India is the third-largest economy in terms of Purchasing Power Parity (PPP) and the fifth-largest economy in terms of market prices. However, the huge consumer base (read population) of the country has been rarely used as a strategic weapon against the countries that do not toe India’s line.
Other countries which have large consumer power or are large suppliers– like the United States and China– have regularly used their economy as a weapon against hostile nations. On the other hand, India always abided by multilateral trade norms and has never used its purchasing power capacity as a contrivance of foreign policy.
But, in the last few years, with the collapse of multilateral trade norms and aggressive foreign policy, India has started acknowledging the purchasing power of its huge population (second largest after China) as a tool of foreign policy. Malaysia was the first country on which India experimented with this technique; now it has successfully started using it on its arch-rival, China.
In India, policymakers have for long talked about population explosion being the major problem in the socio-economic development of the country. The huge population of the country has never been seen as a resource and as a tool to become a global superpower.
However, if we read Indian history thoroughly, the population has always been the most powerful weapon of Indian against its rivals and competitors.
Since the advent of human civilization, Indian subcontinent comprised of almost a quarter of the global population—that is 25-30 per cent of global GDP. India’s per-capita income is almost equal to that of the Western civilizations like Roman and Greece. But given the fact, its population had always been higher than those civilizations. India has always been a more powerful economy than West or China.
Aware of this historical context, the policymakers in the Modi government–Principal Economic Advisor Sanjeev Sanyal, Economic Advisory Committee chairman Bibek Debroy– both of them well-versed in not only Economics but history as well– are advising the government to bring foreign policy and economy together instead of operating them in silos. And the result of this is that the Modi government has been able to bring China on its knees by throwing the Chinese companies out sector by sector.
India used to be one of the largest importers of Chinese goods till the last fiscal year. The billion-plus population, which consumes goods and services worth trillions of dollars every year, was a big source of revenue for the Chinese companies.
India imported goods and services worth 65.26 billion dollars from China in FY 20 while the total trade volume stood at 81.6 billion dollars, registering a trade deficit of 48.66 billion dollars. This was even though the Modi government increased custom on many Chinese goods like steel, toys, scooters, and tricycles.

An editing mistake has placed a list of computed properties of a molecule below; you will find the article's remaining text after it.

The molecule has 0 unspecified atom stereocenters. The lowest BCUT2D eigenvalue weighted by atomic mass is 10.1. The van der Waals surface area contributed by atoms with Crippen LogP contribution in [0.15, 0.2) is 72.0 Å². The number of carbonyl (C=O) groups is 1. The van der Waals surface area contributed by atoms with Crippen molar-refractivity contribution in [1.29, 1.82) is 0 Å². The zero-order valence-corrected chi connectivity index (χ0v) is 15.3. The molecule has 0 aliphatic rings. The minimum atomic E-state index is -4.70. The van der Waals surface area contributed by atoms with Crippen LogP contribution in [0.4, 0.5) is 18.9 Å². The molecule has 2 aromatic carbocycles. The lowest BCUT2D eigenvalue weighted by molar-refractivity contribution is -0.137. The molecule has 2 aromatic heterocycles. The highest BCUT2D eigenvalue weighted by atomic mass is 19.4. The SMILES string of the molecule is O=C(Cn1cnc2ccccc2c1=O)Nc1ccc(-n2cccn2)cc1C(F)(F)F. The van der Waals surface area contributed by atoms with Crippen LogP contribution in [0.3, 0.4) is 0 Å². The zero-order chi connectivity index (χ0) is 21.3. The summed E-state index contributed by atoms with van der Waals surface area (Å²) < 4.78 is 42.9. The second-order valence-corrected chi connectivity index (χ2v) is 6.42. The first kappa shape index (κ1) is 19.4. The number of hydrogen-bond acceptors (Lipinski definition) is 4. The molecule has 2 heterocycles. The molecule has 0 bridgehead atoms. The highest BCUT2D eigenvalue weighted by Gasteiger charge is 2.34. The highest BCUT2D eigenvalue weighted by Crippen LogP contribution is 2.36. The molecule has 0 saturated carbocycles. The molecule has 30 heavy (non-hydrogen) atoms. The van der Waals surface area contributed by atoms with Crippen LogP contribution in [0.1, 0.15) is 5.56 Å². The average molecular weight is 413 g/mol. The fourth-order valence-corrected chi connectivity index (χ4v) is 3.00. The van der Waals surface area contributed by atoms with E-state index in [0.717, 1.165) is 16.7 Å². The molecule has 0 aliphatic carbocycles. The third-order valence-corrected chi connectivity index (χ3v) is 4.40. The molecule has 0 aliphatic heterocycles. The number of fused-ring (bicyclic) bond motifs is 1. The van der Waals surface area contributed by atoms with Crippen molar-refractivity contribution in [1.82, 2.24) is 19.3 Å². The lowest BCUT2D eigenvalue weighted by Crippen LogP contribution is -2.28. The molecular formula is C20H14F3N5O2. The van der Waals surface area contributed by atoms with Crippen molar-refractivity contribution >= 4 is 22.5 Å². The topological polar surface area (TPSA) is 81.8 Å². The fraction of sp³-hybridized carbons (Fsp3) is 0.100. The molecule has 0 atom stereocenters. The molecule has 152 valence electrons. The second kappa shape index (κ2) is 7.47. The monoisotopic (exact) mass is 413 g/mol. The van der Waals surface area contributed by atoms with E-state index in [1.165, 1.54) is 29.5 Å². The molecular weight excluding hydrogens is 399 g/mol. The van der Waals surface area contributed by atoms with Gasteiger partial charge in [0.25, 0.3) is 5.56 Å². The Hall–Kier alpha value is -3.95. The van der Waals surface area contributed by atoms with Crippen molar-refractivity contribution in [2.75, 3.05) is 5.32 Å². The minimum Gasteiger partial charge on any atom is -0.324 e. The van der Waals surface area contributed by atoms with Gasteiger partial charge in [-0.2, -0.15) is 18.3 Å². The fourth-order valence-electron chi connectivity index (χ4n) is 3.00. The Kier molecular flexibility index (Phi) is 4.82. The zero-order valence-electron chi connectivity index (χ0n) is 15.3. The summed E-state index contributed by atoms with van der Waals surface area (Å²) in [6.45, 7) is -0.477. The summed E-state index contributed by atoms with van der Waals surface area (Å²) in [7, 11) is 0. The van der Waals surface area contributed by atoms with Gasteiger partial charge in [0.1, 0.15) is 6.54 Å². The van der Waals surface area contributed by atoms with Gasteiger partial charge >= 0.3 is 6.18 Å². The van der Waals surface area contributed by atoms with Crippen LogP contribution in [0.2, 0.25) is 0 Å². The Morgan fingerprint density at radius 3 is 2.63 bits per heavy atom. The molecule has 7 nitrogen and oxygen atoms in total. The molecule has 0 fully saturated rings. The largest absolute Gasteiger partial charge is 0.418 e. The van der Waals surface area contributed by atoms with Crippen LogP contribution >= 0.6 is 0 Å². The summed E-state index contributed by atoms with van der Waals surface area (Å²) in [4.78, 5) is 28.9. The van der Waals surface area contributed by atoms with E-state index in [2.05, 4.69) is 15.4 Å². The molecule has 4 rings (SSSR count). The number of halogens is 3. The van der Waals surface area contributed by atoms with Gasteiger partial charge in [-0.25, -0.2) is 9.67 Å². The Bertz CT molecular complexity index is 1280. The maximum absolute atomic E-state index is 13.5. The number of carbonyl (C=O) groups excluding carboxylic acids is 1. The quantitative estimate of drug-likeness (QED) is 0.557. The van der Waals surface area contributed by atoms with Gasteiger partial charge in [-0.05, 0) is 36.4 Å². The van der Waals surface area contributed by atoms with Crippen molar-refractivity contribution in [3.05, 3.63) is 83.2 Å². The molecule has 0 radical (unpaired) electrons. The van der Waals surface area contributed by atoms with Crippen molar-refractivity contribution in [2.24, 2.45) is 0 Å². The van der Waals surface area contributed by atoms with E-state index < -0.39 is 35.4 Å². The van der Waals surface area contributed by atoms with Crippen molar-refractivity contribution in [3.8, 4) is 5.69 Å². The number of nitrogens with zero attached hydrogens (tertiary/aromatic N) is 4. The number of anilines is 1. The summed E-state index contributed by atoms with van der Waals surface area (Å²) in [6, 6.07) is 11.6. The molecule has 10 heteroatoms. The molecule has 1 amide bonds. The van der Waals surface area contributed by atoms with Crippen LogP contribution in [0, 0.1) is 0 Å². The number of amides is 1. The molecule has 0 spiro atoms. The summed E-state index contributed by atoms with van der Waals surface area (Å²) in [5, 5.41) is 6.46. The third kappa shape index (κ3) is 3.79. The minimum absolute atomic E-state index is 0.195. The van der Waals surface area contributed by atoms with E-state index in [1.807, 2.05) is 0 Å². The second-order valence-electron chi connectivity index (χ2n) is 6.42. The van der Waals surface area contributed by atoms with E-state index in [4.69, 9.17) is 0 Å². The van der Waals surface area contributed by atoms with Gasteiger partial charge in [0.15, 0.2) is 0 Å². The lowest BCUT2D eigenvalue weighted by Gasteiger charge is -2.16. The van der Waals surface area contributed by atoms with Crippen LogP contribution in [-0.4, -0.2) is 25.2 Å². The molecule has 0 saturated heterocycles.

However, after the spread of Coronavirus disease, a boycott Chinese goods movement erupted across the world including India. In India, the boycott movement accelerated due to a deadly border clash in which Indian soldiers were killed. Since then, the Modi government has used the resentment against China and the change in global supply chains to purge Chinese companies in one sector after another and attract foreign companies leaving to set-up manufacturing facilities in India.
The huge population of the country, which was seen as a burden by short-sighted policymakers, has been turned into a strength by the Modi government. The imports from China have gone down dramatically while exports have risen in the first six months of this calendar year. Moreover, many international companies like Apple, Samsung, and LG– which have manufacturing facilities in China– are now exploring to shift their manufacturing bases to India or Southeast Asian countries.
As per the data from the Chinese government’s customs department, the imports from China have fallen sharply by 24.7 per cent while the exports have gone up by 6.7 per cent in January alone. The total business with China this year stood at 43.47 billion dollars with a drop of 18.6 per cent. The government initiatives to kick China out of Indian supply chains are now showing results on ground zero as the government’s nudge is in alignment with people’s anti-China sentiments.
The Chinese companies, which are already suffering from poor balance sheets due to the Coronavirus crisis, have been given at least 40 billion dollars jolt by India, thanks to the “boycott Chinese goods moment” in India. The billion-plus consumers who consume goods worth trillions of dollars are now being weaponized by the Indian government to bring hostile nations like Malaysia, China, and even the Arab world to the table.
The Arab world, which used to opine frequently on the Kashmir issue, has not said a word against India after the abrogation of Article 370, and instead, slammed Pakistan for bringing the issue repeatedly in the OIC forum. This is because India threatened to stop importing oil from Arab countries if they say anything against India, not due to some new found love towards the Indian people. The huge population of the country is now the strength of foreign policy and not a weakness as it used to be; thanks to the smart tactical use of population by the Modi government.